Multi-car accidents often result in multiple claims and, therefore, usually become severely contested, drawn out affairs. For one, there’s no real standardized method for assigning liability in these types of collisions. Sometimes, one driver will be deemed 100% responsible, and other times multiple drivers may share in the responsibility.
To make sense of this, let’s consider an example. Imagine that one person rear ends another. In doing so, they inadvertently push the car they’ve just hit into another one in front of it. In this case, the driver who initiated the initial impact is responsible for the damages to both.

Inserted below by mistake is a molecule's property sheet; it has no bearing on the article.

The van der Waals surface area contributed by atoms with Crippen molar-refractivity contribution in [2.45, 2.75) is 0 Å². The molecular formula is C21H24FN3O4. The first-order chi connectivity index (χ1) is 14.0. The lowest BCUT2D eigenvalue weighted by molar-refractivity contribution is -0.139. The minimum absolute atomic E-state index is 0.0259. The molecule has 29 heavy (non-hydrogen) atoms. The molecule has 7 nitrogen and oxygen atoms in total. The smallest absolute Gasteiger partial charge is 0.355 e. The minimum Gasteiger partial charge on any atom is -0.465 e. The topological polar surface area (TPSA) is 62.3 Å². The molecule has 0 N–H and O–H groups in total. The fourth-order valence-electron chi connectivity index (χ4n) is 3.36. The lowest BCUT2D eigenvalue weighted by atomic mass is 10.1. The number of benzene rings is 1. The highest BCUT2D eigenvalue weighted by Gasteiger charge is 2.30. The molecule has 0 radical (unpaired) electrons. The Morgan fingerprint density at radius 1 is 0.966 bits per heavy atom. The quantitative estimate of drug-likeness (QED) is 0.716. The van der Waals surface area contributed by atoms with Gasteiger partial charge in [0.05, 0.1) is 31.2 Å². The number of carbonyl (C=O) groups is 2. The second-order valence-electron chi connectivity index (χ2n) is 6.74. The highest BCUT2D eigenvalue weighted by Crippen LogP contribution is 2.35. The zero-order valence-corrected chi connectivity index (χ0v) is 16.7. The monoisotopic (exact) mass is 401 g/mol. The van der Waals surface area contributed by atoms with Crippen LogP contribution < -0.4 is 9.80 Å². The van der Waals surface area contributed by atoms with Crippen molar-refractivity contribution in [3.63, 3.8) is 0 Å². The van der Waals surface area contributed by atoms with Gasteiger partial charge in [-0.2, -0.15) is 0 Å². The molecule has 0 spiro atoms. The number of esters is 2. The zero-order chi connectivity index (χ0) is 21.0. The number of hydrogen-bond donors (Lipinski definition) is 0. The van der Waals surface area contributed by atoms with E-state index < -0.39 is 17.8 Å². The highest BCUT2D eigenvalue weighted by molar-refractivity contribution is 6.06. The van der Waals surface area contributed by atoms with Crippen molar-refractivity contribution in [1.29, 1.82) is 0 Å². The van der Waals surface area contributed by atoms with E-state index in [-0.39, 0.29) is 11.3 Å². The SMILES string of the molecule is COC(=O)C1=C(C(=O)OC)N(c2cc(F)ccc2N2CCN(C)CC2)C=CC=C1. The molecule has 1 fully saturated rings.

There are instances when more than one driver can be found liable for contributing to an accident. An example would be when one driver is speeding and runs a red light, but then that driver gets hit by yet another driver who also ran a red light. This second driver then hits a third vehicle in the process. In this case, both drivers who ran their respective red lights would share a degree of responsibility.